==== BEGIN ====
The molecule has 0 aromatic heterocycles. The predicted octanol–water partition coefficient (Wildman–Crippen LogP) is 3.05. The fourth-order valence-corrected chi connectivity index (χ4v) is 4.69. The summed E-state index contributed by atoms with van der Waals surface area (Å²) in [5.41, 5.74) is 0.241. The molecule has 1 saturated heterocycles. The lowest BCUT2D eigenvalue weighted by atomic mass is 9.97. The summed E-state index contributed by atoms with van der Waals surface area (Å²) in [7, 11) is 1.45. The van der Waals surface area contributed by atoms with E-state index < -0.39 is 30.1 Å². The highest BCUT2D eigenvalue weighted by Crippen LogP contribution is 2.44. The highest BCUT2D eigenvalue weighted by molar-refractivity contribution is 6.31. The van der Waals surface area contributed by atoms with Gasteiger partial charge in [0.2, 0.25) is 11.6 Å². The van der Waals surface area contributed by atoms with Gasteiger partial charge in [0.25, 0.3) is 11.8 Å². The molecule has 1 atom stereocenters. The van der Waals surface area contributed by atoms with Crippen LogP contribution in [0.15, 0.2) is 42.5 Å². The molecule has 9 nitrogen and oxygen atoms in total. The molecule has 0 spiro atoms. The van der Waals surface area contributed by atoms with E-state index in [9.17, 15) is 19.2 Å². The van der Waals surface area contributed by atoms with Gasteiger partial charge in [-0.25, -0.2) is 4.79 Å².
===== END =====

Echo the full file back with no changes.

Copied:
The molecule has 0 aromatic heterocycles. The predicted octanol–water partition coefficient (Wildman–Crippen LogP) is 3.05. The fourth-order valence-corrected chi connectivity index (χ4v) is 4.69. The summed E-state index contributed by atoms with van der Waals surface area (Å²) in [5.41, 5.74) is 0.241. The molecule has 1 saturated heterocycles. The lowest BCUT2D eigenvalue weighted by atomic mass is 9.97. The summed E-state index contributed by atoms with van der Waals surface area (Å²) in [7, 11) is 1.45. The van der Waals surface area contributed by atoms with E-state index < -0.39 is 30.1 Å². The highest BCUT2D eigenvalue weighted by Crippen LogP contribution is 2.44. The highest BCUT2D eigenvalue weighted by molar-refractivity contribution is 6.31. The van der Waals surface area contributed by atoms with Gasteiger partial charge in [0.2, 0.25) is 11.6 Å². The van der Waals surface area contributed by atoms with Gasteiger partial charge in [0.25, 0.3) is 11.8 Å². The molecule has 1 atom stereocenters. The van der Waals surface area contributed by atoms with Crippen LogP contribution in [0.15, 0.2) is 42.5 Å². The molecule has 9 nitrogen and oxygen atoms in total. The molecule has 0 spiro atoms. The van der Waals surface area contributed by atoms with E-state index in [9.17, 15) is 19.2 Å². The van der Waals surface area contributed by atoms with Gasteiger partial charge in [-0.25, -0.2) is 4.79 Å².